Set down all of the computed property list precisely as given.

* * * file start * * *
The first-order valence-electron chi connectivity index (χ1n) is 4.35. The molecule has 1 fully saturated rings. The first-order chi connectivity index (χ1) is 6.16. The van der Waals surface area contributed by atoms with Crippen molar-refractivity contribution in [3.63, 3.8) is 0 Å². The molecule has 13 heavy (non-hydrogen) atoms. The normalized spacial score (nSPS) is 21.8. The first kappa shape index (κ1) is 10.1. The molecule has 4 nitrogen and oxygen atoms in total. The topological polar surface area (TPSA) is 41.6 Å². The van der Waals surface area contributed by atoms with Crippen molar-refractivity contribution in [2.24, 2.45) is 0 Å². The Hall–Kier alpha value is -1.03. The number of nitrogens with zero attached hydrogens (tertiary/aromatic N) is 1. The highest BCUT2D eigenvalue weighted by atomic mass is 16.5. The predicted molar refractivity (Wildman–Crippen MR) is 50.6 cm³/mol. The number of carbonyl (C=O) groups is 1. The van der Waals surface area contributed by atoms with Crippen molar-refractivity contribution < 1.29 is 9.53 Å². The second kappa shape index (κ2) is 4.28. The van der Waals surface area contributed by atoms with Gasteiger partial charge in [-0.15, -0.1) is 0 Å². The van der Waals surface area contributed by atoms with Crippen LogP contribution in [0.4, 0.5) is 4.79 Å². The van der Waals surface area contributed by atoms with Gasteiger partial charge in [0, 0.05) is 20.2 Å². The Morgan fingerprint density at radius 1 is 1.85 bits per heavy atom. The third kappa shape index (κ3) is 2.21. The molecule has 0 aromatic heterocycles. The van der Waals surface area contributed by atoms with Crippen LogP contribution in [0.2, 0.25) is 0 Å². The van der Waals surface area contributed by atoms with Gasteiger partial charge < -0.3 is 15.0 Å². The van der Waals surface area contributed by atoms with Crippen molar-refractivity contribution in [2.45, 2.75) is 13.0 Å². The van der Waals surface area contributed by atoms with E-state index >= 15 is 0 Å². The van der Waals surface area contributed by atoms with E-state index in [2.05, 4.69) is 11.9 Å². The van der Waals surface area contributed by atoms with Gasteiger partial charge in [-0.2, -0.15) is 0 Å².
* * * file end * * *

The first-order valence-electron chi connectivity index (χ1n) is 4.35. The molecule has 1 fully saturated rings. The first-order chi connectivity index (χ1) is 6.16. The van der Waals surface area contributed by atoms with Crippen molar-refractivity contribution in [3.63, 3.8) is 0 Å². The molecule has 13 heavy (non-hydrogen) atoms. The normalized spacial score (nSPS) is 21.8. The first kappa shape index (κ1) is 10.1. The molecule has 4 nitrogen and oxygen atoms in total. The topological polar surface area (TPSA) is 41.6 Å². The van der Waals surface area contributed by atoms with Crippen molar-refractivity contribution in [2.24, 2.45) is 0 Å². The Hall–Kier alpha value is -1.03. The number of nitrogens with zero attached hydrogens (tertiary/aromatic N) is 1. The highest BCUT2D eigenvalue weighted by atomic mass is 16.5. The predicted molar refractivity (Wildman–Crippen MR) is 50.6 cm³/mol. The number of carbonyl (C=O) groups is 1. The van der Waals surface area contributed by atoms with Crippen molar-refractivity contribution < 1.29 is 9.53 Å². The second kappa shape index (κ2) is 4.28. The van der Waals surface area contributed by atoms with Gasteiger partial charge in [-0.15, -0.1) is 0 Å². The van der Waals surface area contributed by atoms with Crippen LogP contribution in [0.4, 0.5) is 4.79 Å². The van der Waals surface area contributed by atoms with Gasteiger partial charge in [0, 0.05) is 20.2 Å². The Morgan fingerprint density at radius 1 is 1.85 bits per heavy atom. The third kappa shape index (κ3) is 2.21. The molecule has 0 aromatic heterocycles. The van der Waals surface area contributed by atoms with Crippen LogP contribution in [0.2, 0.25) is 0 Å². The van der Waals surface area contributed by atoms with Gasteiger partial charge < -0.3 is 15.0 Å². The van der Waals surface area contributed by atoms with Crippen molar-refractivity contribution in [2.45, 2.75) is 13.0 Å². The van der Waals surface area contributed by atoms with E-state index >= 15 is 0 Å². The van der Waals surface area contributed by atoms with E-state index in [2.05, 4.69) is 11.9 Å². The van der Waals surface area contributed by atoms with Gasteiger partial charge in [-0.2, -0.15) is 0 Å².